The second- an effect of a very different kind-occurred at the end of one of those utterly hopeless days when the weather, after holding out some slight promise in the morning, settles down to rain with a dull and dogged self-satisfaction, as if it never had rained before. For an hour or more we had been tramping homeward, knee-deep in drenching heather, and had just reached the crest of a ridge, overlooking the bay and the dull grey flanks of the opposite hills; already the sun had set behind fourfold walls of cloud without showing itself, and without a moment's intermission of the pelting rain. Suddenly, when we least expected it, an arrow of red light was seen to shoot across the leaden-colored sky. Another and another followed. Layer after layer of clouds caught the glow, until the whole heavily laden floor of heaven was burning with an intense and terrible conflagration, out of the very midst of which bars of molten metal appeared to rise, writhing and melting as in a furnace. Across all this swept a few lighter clouds, driven by the wind, each tipped with an edge of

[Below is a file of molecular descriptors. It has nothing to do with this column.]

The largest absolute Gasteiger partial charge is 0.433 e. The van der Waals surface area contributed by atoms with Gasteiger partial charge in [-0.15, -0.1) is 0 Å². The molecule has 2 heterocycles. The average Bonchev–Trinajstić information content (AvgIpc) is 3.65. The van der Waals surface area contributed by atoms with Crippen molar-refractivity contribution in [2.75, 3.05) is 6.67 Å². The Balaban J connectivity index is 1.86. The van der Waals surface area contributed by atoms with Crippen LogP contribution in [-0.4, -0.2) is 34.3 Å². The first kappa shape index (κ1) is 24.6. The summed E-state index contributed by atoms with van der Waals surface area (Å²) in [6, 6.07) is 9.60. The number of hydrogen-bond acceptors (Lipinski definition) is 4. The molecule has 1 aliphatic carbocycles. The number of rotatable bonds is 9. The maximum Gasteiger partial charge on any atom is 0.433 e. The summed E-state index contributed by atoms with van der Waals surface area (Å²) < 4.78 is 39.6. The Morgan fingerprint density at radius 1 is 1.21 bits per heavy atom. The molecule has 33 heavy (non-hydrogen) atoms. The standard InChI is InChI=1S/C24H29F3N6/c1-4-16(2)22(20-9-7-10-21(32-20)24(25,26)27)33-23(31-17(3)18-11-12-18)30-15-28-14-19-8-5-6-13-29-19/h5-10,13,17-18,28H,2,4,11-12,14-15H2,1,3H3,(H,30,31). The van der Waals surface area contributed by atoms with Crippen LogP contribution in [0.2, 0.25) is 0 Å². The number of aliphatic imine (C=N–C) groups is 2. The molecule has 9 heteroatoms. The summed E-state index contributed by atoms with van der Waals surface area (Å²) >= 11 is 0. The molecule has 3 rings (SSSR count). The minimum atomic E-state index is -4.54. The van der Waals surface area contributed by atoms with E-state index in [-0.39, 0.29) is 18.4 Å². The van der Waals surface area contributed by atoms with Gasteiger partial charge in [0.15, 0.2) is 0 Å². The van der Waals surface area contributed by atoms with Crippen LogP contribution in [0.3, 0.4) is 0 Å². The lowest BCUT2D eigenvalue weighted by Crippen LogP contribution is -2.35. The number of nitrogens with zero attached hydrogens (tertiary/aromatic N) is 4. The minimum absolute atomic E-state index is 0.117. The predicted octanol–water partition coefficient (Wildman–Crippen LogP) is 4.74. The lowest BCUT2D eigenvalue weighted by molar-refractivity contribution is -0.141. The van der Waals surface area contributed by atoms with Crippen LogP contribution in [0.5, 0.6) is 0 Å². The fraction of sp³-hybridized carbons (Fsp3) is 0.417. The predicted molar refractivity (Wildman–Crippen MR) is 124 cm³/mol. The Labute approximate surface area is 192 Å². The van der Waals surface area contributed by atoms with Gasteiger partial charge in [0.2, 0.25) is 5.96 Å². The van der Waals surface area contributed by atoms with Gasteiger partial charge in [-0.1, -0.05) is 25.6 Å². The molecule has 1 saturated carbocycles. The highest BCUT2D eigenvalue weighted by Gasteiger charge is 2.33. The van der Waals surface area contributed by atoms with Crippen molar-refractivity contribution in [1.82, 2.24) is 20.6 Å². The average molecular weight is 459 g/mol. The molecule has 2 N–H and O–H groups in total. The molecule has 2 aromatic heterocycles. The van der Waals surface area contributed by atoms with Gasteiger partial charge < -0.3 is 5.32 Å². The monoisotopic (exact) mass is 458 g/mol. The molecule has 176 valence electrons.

light, too intensely luminous to be looked | ception that the necessary work cannot be at. A rush of color, caught from the sky, overtaken. A despotic sovereign ought spread itself over the dull face of the to be overworked, for he ought to be bay, the very stream at our feet being prime minister, first judge, commandertinged with the pale, opal-colored tints. in-chief, and sovereign, all in one; and Nor was this all; for the clouds, which the mere business of those many offices, had been rolling over-head, began sud- if properly done, would crush any single denly to descend; not in wisps and scrolls, person. We do not find, however, and nor in a thin, impalpable veil, but alto- we have read many memoirs, that except gether, in a vast and apparently solid in very rare cases, the most remarkable body; rolling, pouring, gathering on the being that of Frederick the Great, the tops of the hills, and streaming down sovereign is so overwhelmed. Frederick through the passes. It was a regular tried to be rid of sleep, and to the end cloud avalanche; and, despite our knowl- could only read a haphazard selection of edge that we were too near home to run the letters he had ordered to be written in any risk by being enveloped in its folds, his own name. Men do not like labor, as there was something curiously alarming a rule, and kings have this immense adin the sight of these huge summits rolling vantage, or disadvantage, over other men, down-hill, and approaching momently that as their labor is the exercise of power, nearer. On and on they came, until sud- those around them are only too delighted denly, just as they were within about a to take it off their hands. The less the hundred yards of us, their course was king worries about a department, the arrested by a fresh conflicting current of more the minister is pleased; and as this air. Here, then, the vanguard stood still, is true down to the smallest secretary, the and began slowly melting, passing away king who desires to shift off actual work in thin shreds and rags of vapor; but the can always do it. We fancy that he rearguard still continued to pour in fresh usually does do it, and that a sovereign reinforcements from behind; which, ac- usually finds nearly as much leisure for cumulating faster than they could be dis- reading, music, the theatre, conversation, sipated, reared themselves up in vast, and eating, as any one of the wealthy dome-like masses, towering thousands of classes not professionally idle. His sig feet in air, and gradually slipping down- nature must, no doubt, be a burden to wards until they had enveloped not only him. Sovereigns in all countries must us, but the whole valley in their folds. An have endless masses of papers to sign, hour later the overcharged atmosphere commissions, orders, and above all, letters relieved itself by a couple of violent which cannot be operative without their thunder-claps following one another in autographs or initials. They retain much quick succession; after which the night of their power by the use of this check, grew calm and clear, and the next morn-just as the head of a great firm does when ing was glorious; but, alas! before the he keeps the bank-book; and even in day ended the dull, persistent, pitiless constitutional countries, the burden is drizzle had again set in. sometimes severe. Our own queen either is or was much tried in this way; and in England the number of commissions is insignificant, compared with that in many Continental countries. Reviews, too, take up time, and cannot be exactly delightful; while ceremonials of all sorts never end, and must be, if the sovereign is constructed like other human beings, utterly detestable. Imagine "receiving for nearly seven hours, as the king of Prussia sometimes does in the White Hall, according to the rules of an etiquette which varies with each person who advances. The president of the United States is pitied on reception days, but at least every person who approaches him, not being minister of a foreign power, expects to be treated in the same way, and cannot be dishonored by an accidental